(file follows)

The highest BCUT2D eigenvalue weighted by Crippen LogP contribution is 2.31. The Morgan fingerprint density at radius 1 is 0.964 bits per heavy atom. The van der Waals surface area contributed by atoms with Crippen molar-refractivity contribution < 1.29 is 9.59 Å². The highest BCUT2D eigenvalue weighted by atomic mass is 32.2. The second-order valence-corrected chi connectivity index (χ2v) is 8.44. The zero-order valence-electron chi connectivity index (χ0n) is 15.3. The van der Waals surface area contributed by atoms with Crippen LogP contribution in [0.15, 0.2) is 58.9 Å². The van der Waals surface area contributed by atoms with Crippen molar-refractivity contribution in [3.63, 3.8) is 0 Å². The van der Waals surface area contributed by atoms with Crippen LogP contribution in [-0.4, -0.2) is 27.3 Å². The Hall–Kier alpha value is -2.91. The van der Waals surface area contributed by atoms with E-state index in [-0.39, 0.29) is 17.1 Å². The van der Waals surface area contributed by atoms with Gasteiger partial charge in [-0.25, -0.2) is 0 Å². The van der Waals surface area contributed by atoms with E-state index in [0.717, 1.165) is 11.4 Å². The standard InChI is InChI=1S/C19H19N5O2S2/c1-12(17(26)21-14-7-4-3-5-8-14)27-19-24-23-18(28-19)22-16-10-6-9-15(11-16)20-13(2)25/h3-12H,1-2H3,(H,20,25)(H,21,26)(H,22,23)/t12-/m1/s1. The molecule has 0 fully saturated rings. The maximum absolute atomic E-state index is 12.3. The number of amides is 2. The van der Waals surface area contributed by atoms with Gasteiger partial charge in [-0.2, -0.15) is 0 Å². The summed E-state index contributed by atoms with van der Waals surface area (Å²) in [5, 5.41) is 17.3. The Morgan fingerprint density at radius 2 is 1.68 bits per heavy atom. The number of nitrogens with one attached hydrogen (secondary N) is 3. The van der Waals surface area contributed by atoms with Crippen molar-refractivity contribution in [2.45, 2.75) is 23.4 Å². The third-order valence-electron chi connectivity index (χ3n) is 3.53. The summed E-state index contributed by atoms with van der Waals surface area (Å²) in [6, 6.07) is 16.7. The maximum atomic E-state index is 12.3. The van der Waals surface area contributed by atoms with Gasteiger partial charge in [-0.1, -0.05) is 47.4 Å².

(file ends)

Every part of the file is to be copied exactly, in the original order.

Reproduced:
The highest BCUT2D eigenvalue weighted by Crippen LogP contribution is 2.31. The Morgan fingerprint density at radius 1 is 0.964 bits per heavy atom. The van der Waals surface area contributed by atoms with Crippen molar-refractivity contribution < 1.29 is 9.59 Å². The highest BCUT2D eigenvalue weighted by atomic mass is 32.2. The second-order valence-corrected chi connectivity index (χ2v) is 8.44. The zero-order valence-electron chi connectivity index (χ0n) is 15.3. The van der Waals surface area contributed by atoms with Crippen LogP contribution in [0.15, 0.2) is 58.9 Å². The van der Waals surface area contributed by atoms with Crippen molar-refractivity contribution in [3.63, 3.8) is 0 Å². The van der Waals surface area contributed by atoms with Crippen LogP contribution in [-0.4, -0.2) is 27.3 Å². The Hall–Kier alpha value is -2.91. The van der Waals surface area contributed by atoms with E-state index in [-0.39, 0.29) is 17.1 Å². The van der Waals surface area contributed by atoms with Gasteiger partial charge in [-0.25, -0.2) is 0 Å². The van der Waals surface area contributed by atoms with E-state index in [0.717, 1.165) is 11.4 Å². The standard InChI is InChI=1S/C19H19N5O2S2/c1-12(17(26)21-14-7-4-3-5-8-14)27-19-24-23-18(28-19)22-16-10-6-9-15(11-16)20-13(2)25/h3-12H,1-2H3,(H,20,25)(H,21,26)(H,22,23)/t12-/m1/s1. The molecule has 0 fully saturated rings. The maximum absolute atomic E-state index is 12.3. The number of amides is 2. The van der Waals surface area contributed by atoms with Gasteiger partial charge in [-0.2, -0.15) is 0 Å². The summed E-state index contributed by atoms with van der Waals surface area (Å²) in [5, 5.41) is 17.3. The Morgan fingerprint density at radius 2 is 1.68 bits per heavy atom. The number of nitrogens with one attached hydrogen (secondary N) is 3. The van der Waals surface area contributed by atoms with Crippen molar-refractivity contribution in [2.45, 2.75) is 23.4 Å². The third-order valence-electron chi connectivity index (χ3n) is 3.53. The summed E-state index contributed by atoms with van der Waals surface area (Å²) in [6, 6.07) is 16.7. The maximum atomic E-state index is 12.3. The van der Waals surface area contributed by atoms with Gasteiger partial charge in [-0.1, -0.05) is 47.4 Å².